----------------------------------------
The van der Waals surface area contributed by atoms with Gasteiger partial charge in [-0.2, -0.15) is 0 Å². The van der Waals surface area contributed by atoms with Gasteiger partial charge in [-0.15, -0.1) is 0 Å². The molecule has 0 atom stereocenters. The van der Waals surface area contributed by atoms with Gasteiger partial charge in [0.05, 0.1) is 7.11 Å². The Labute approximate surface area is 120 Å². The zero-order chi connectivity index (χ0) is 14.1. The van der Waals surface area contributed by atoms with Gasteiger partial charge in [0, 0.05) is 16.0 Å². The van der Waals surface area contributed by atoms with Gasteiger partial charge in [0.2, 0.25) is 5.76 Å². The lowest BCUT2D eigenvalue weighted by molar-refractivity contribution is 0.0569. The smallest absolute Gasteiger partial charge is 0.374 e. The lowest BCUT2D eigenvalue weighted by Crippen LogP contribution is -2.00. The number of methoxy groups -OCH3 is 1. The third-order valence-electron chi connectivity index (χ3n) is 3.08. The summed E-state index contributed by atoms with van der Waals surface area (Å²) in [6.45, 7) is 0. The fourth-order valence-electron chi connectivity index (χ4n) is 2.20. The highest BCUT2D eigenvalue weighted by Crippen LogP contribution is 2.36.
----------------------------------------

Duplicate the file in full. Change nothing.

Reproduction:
The van der Waals surface area contributed by atoms with Gasteiger partial charge in [-0.2, -0.15) is 0 Å². The van der Waals surface area contributed by atoms with Gasteiger partial charge in [-0.15, -0.1) is 0 Å². The molecule has 0 atom stereocenters. The van der Waals surface area contributed by atoms with Gasteiger partial charge in [0.05, 0.1) is 7.11 Å². The Labute approximate surface area is 120 Å². The zero-order chi connectivity index (χ0) is 14.1. The van der Waals surface area contributed by atoms with Gasteiger partial charge in [0, 0.05) is 16.0 Å². The van der Waals surface area contributed by atoms with Gasteiger partial charge in [0.2, 0.25) is 5.76 Å². The lowest BCUT2D eigenvalue weighted by molar-refractivity contribution is 0.0569. The smallest absolute Gasteiger partial charge is 0.374 e. The lowest BCUT2D eigenvalue weighted by Crippen LogP contribution is -2.00. The number of methoxy groups -OCH3 is 1. The third-order valence-electron chi connectivity index (χ3n) is 3.08. The summed E-state index contributed by atoms with van der Waals surface area (Å²) in [6.45, 7) is 0. The fourth-order valence-electron chi connectivity index (χ4n) is 2.20. The highest BCUT2D eigenvalue weighted by Crippen LogP contribution is 2.36.